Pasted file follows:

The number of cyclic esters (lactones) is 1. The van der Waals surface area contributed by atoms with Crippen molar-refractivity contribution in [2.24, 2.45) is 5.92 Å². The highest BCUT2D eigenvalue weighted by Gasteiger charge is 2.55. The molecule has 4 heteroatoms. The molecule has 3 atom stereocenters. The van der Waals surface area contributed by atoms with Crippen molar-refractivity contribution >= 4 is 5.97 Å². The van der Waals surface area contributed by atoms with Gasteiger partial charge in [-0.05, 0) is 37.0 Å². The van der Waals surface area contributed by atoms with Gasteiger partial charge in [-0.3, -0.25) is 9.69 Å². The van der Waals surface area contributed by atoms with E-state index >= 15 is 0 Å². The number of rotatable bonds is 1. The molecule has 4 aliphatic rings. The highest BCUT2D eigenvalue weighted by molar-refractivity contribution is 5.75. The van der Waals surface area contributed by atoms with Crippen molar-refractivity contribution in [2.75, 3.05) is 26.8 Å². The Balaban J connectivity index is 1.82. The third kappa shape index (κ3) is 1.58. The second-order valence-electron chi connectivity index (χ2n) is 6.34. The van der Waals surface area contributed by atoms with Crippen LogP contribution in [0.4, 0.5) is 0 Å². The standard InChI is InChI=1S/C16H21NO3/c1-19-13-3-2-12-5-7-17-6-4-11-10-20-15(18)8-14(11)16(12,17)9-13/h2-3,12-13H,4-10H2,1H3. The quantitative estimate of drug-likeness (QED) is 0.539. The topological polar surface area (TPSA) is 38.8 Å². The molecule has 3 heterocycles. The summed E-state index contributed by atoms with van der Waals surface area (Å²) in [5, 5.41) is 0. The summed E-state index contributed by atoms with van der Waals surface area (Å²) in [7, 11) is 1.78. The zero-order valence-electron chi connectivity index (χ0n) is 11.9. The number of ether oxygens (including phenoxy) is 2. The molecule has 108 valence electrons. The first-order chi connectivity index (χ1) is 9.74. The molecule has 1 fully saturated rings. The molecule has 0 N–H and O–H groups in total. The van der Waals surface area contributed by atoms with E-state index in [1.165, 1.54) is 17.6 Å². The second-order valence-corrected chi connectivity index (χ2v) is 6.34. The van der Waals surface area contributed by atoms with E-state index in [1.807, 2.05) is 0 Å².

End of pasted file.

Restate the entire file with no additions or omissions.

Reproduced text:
The number of cyclic esters (lactones) is 1. The van der Waals surface area contributed by atoms with Crippen molar-refractivity contribution in [2.24, 2.45) is 5.92 Å². The highest BCUT2D eigenvalue weighted by Gasteiger charge is 2.55. The molecule has 4 heteroatoms. The molecule has 3 atom stereocenters. The van der Waals surface area contributed by atoms with Crippen molar-refractivity contribution >= 4 is 5.97 Å². The van der Waals surface area contributed by atoms with Gasteiger partial charge in [-0.05, 0) is 37.0 Å². The van der Waals surface area contributed by atoms with Gasteiger partial charge in [-0.3, -0.25) is 9.69 Å². The van der Waals surface area contributed by atoms with E-state index >= 15 is 0 Å². The number of rotatable bonds is 1. The molecule has 4 aliphatic rings. The highest BCUT2D eigenvalue weighted by molar-refractivity contribution is 5.75. The van der Waals surface area contributed by atoms with Crippen molar-refractivity contribution in [2.75, 3.05) is 26.8 Å². The Balaban J connectivity index is 1.82. The third kappa shape index (κ3) is 1.58. The second-order valence-electron chi connectivity index (χ2n) is 6.34. The van der Waals surface area contributed by atoms with Crippen LogP contribution in [0.4, 0.5) is 0 Å². The standard InChI is InChI=1S/C16H21NO3/c1-19-13-3-2-12-5-7-17-6-4-11-10-20-15(18)8-14(11)16(12,17)9-13/h2-3,12-13H,4-10H2,1H3. The quantitative estimate of drug-likeness (QED) is 0.539. The topological polar surface area (TPSA) is 38.8 Å². The molecule has 3 heterocycles. The summed E-state index contributed by atoms with van der Waals surface area (Å²) in [5, 5.41) is 0. The summed E-state index contributed by atoms with van der Waals surface area (Å²) in [7, 11) is 1.78. The zero-order valence-electron chi connectivity index (χ0n) is 11.9. The number of ether oxygens (including phenoxy) is 2. The molecule has 108 valence electrons. The first-order chi connectivity index (χ1) is 9.74. The molecule has 1 fully saturated rings. The molecule has 0 N–H and O–H groups in total. The van der Waals surface area contributed by atoms with E-state index in [1.165, 1.54) is 17.6 Å². The second-order valence-corrected chi connectivity index (χ2v) is 6.34. The van der Waals surface area contributed by atoms with E-state index in [1.807, 2.05) is 0 Å².